Saturday, December 8, 2012
A few days ago I posted about a screaming deal on a high-powered flashlight at Home Depot. Unfortunately, supplies appear to have been very limited, so whilst some readers were able to get their hands on them, others missed out. I hope Home Depot imports more of them - at the price (under $20 for a 550-lumen LED flashlight) they were a real bargain.
Several readers have asked me to nominate low-cost alternatives, since they couldn't get that particular flashlight. The good news is, even if you're on a tight budget, there are some very good deals out there right now. I'm not going to speak of those I haven't personally bought, because I don't do that - if I recommend something, you can be sure it's because I've used it and like it. I also don't make any commission or referral fee on anything I recommend.
Two flashlights come to mind at once, both available at Wal-Mart. The first is this small (pocket-size) 100-lumen unit, which is claimed to have a 9½ hour run time. It's the Model 100L from Ozark Trail:
It's made of aluminum, small and handy, very similar in size and weight to the well-known Surefire 6P 'tactical' flashlight, which set the standard for such units when it was introduced. It's also surprisingly powerful, to my eyes more powerful than the Surefire unit, even though it uses three standard AAA batteries instead of the CR123A lithium cells of the latter. It costs only $10.88 at my local Wal-Mart, which in my opinion is a steal.
A larger and more powerful option is this Coleman unit, rated at 137 lumens but appearing very much brighter in use thanks to a well-designed reflector. It's named - wait for it - the 'Max Bubba' model!
I've no idea who decided to give it that name, and I hope he or she suffers appropriate punishment: but despite the moniker, it's a very useful flashlight. I've tested it alongside the Home Depot unit referred to earlier, and despite having only a quarter of the latter's lumen rating, it's almost as effective in use, throwing its light to a similar distance. It projects more of a 'spot' than a 'flood' beam, which helps. It's made of plastic rather than aluminum, but appears to be solidly built. It costs only $26.88 at my local Wal-Mart, which is - to my mind, at least - good value for money. It runs off six AA cells (included in the price), which are available almost everywhere at low cost.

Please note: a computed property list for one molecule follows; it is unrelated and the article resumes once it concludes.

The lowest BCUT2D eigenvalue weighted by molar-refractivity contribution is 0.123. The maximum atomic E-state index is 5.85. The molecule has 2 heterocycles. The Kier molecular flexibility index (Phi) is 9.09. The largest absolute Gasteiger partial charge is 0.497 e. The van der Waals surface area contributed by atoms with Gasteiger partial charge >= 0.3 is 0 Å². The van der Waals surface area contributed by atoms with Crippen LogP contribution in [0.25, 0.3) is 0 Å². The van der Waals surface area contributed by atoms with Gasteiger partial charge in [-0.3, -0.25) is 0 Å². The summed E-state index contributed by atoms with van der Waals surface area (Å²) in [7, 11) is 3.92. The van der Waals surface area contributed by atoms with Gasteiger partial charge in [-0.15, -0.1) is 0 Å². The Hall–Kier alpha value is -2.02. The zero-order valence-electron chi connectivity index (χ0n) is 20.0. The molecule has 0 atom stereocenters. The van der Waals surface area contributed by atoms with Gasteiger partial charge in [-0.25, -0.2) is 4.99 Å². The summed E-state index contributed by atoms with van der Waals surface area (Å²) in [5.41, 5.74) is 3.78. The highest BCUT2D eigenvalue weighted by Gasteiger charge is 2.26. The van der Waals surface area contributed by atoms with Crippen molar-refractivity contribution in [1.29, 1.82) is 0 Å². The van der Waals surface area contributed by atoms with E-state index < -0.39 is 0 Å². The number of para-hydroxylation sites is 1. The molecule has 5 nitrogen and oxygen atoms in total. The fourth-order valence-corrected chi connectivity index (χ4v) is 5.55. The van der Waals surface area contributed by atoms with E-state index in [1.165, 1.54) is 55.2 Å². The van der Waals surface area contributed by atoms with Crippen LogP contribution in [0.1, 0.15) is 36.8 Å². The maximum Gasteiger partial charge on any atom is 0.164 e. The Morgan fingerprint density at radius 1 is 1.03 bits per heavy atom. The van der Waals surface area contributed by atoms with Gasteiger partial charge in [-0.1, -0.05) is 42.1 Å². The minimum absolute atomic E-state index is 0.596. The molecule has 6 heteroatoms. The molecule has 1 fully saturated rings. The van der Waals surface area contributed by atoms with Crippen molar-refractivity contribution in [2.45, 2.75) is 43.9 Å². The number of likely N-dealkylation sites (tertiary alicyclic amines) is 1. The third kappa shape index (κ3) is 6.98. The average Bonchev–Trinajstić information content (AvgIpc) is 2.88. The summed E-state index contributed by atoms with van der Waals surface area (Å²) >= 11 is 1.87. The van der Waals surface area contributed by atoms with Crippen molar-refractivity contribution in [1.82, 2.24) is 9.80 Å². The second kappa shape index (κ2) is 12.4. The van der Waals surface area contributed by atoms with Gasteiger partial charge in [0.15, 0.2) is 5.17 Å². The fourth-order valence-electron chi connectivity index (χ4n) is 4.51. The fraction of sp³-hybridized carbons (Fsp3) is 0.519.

Coleman also offers the LED CT50 model, rated at 500 lumens, very similar in size and appearance to the 'Max Bubba' model shown above, but made of aluminum rather than plastic. It's available at Wal-Mart for $49.88. However, I don't recommend it, because in my testing it doesn't appear much more powerful or effective than the much cheaper 'Max Bubba' model. It's also considerably overpriced, in my opinion, compared to the equivalent-power sub-$20 unit from Home Depot.
(While on the subject of lumen ratings, be aware that manufacturers often 'shade' them in their favor. I have friends in the consumer and tactical electronics fields, all of whom warn that as far as Chinese manufacturers are concerned - which would include all of the flashlights mentioned here - one should automatically discount the claimed lumen rating by 20% to 30%. I'll take their word for it.)
I own both of the flashlights I've recommended here, and I can vouch from personal experience that they're worth having.